Feminists and Media Stereotypes
The media portrays feminists in unflattering ways. Largely because of the media portrayal, the word 'feminist' usually evokes images of crass, butch, men-hating, very masculine women. Many women believe in the feminist doctrine, but they would never consider themselves as a feminist because they cannot relate to the images of crass, butch, men-hating, masculine women. In fact, it has only been within the past year that I've been able to accept the fact that I am a feminist and that my preconceived images of feminists are merely media stereotypes.
I'm now able to admit I care more about my own rights than whether or not someone will assume I fit the media stereotype of a feminsit. Feminism is the belief in the social, political, and economic equality of the sexes. One doesn't have to hate men, refuse to wear dresses, or be homosexual to be a feminist. Feminism isn't about male bashing, but rather about equality. Now I can (and do) admit freely that I'm a feminist. People may think that means I'm lesbian. They may think that means I hate men. They may think I have some sort of secret agenda. They can be as misinformed or stereotypical as they chose, I just want equal rights.
Yet now I have to wonder why those stereotypes exist and where they stemmed from. Were early feminists "butch" man haters? No. Early accounts from women and men of the time prove otherwise.
* ... the 1848 Seneca Falls convention for a female Bill of Rights provoked editorials about "unsexed women"...which insinuated that they had become activists because "they were too repulsive to find a husband....These women are entirely devoid of personal attractions."...When a supporter, Senator Lane of Kansas, presented a petition for the franchise on behalf of "one hundred and twenty-four beautiful, intelligent, and accomplished ladies," another editorial protested that "that trick...will not do. We wager an apple that the ladies referred to are not 'beautiful' or accomplished. Nine out of ten of them are undoubtedly pass', they have hook-billed noses, crow's feet under their sunken eyes...."A doctor reacting to feminist agitation characterized such "degenerate women" by their low voices, hirsute bodies, and small breasts." According to (author, Peter) Gay, "Feminists were denigrated as failed women, half-men, hens that crow... humor magazines and hostile legislators everywhere broadcast a frightening picture of appalling masculine harridans haranguing the House of Commons."(Wolf, 68)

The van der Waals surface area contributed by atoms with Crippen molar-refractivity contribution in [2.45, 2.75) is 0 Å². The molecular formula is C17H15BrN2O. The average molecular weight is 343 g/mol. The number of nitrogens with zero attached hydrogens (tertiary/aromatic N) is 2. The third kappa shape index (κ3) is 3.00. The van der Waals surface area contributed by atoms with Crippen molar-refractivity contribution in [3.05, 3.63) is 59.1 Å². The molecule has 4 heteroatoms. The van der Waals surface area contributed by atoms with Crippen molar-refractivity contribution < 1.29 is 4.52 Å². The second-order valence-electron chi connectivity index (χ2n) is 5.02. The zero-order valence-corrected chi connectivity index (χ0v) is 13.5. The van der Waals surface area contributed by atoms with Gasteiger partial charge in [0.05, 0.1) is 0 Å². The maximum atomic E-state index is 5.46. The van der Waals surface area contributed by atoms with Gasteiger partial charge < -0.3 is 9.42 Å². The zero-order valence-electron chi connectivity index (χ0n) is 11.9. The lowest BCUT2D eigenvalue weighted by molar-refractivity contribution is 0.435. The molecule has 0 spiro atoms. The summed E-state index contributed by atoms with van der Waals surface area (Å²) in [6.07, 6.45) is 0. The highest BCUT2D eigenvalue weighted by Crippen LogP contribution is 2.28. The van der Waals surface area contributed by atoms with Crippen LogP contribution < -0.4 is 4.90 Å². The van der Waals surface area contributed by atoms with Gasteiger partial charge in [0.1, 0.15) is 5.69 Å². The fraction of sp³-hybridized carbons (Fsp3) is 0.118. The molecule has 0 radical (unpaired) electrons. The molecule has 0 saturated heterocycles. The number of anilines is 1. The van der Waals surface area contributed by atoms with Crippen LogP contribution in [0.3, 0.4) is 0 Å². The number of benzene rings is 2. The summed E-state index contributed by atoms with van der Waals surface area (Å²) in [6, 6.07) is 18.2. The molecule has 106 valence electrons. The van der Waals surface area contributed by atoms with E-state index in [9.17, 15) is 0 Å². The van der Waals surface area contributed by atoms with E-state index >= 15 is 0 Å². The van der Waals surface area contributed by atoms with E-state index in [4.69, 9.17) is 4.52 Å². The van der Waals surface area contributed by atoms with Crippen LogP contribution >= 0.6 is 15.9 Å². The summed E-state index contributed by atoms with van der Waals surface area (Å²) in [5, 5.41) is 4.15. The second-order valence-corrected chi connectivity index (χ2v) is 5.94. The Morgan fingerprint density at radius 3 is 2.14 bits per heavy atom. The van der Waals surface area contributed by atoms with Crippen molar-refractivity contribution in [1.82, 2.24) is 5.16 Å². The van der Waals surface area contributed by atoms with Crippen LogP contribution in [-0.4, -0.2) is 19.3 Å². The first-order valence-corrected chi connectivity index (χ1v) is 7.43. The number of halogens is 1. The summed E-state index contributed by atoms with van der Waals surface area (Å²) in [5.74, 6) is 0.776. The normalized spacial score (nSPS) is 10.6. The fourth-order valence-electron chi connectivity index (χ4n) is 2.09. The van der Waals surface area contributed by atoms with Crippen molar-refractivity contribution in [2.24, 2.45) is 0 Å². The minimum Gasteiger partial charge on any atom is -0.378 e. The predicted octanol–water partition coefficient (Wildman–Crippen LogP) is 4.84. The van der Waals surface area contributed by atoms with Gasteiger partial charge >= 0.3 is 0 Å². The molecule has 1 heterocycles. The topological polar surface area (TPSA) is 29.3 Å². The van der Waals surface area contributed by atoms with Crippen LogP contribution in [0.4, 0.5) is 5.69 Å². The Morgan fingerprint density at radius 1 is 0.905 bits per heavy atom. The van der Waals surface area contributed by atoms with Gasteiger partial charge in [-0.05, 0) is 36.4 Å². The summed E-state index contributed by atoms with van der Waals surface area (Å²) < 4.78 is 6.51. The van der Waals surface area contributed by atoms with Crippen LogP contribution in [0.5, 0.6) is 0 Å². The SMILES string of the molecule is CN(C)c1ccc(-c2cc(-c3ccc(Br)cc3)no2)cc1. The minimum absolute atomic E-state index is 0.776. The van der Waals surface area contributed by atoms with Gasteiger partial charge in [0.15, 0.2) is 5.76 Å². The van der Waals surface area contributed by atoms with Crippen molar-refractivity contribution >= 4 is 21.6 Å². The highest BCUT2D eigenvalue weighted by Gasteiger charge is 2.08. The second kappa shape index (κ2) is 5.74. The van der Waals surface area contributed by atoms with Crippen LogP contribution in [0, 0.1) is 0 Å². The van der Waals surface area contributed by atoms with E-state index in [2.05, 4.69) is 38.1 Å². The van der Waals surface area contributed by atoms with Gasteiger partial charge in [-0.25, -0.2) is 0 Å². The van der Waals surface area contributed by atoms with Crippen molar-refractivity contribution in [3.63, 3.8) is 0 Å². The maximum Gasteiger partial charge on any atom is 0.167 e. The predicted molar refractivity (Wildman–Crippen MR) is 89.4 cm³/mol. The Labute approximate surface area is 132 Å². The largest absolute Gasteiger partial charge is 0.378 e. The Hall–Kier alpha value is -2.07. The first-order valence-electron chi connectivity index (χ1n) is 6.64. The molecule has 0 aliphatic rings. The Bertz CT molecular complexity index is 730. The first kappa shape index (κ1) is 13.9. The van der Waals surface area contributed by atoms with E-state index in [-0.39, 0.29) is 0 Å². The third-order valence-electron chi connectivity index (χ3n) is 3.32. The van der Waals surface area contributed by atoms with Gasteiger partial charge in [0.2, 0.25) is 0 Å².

Who would want to be associated with such a group? Who would want others to think less of them because they're involved with a group of "ugly" "small-breasted" "repulsive" women? Over time, the number of women willing to stand-up to the stereotype and count themselves as feminists has grown, but this offensive myth still keeps some women away. People simply do not want to be associated with a group that has...